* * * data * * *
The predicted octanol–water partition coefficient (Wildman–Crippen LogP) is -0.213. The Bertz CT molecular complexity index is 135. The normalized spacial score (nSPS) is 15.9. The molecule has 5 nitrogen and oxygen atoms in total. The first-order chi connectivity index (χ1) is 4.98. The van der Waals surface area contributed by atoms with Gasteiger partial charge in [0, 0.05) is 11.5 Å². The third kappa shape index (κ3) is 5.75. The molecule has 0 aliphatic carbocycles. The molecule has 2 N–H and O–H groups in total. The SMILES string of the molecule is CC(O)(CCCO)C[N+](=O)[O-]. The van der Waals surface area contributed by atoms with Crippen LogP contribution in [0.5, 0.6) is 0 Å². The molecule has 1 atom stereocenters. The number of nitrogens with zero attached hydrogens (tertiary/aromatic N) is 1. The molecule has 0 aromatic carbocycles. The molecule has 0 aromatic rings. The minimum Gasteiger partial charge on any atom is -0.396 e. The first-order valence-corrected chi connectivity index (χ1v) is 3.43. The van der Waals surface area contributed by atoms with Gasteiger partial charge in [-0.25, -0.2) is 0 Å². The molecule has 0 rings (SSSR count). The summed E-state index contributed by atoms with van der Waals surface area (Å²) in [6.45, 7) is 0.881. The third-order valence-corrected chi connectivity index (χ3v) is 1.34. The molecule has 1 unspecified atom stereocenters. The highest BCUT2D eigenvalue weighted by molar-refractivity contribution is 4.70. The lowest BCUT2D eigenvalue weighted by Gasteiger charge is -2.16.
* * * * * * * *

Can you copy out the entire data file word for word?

The predicted octanol–water partition coefficient (Wildman–Crippen LogP) is -0.213. The Bertz CT molecular complexity index is 135. The normalized spacial score (nSPS) is 15.9. The molecule has 5 nitrogen and oxygen atoms in total. The first-order chi connectivity index (χ1) is 4.98. The van der Waals surface area contributed by atoms with Gasteiger partial charge in [0, 0.05) is 11.5 Å². The third kappa shape index (κ3) is 5.75. The molecule has 0 aliphatic carbocycles. The molecule has 2 N–H and O–H groups in total. The SMILES string of the molecule is CC(O)(CCCO)C[N+](=O)[O-]. The van der Waals surface area contributed by atoms with Crippen LogP contribution in [0.5, 0.6) is 0 Å². The molecule has 1 atom stereocenters. The number of nitrogens with zero attached hydrogens (tertiary/aromatic N) is 1. The molecule has 0 aromatic carbocycles. The molecule has 0 aromatic rings. The minimum Gasteiger partial charge on any atom is -0.396 e. The first-order valence-corrected chi connectivity index (χ1v) is 3.43. The van der Waals surface area contributed by atoms with Gasteiger partial charge in [-0.25, -0.2) is 0 Å². The molecule has 0 rings (SSSR count). The summed E-state index contributed by atoms with van der Waals surface area (Å²) in [6.45, 7) is 0.881. The third-order valence-corrected chi connectivity index (χ3v) is 1.34. The molecule has 1 unspecified atom stereocenters. The highest BCUT2D eigenvalue weighted by molar-refractivity contribution is 4.70. The lowest BCUT2D eigenvalue weighted by Gasteiger charge is -2.16.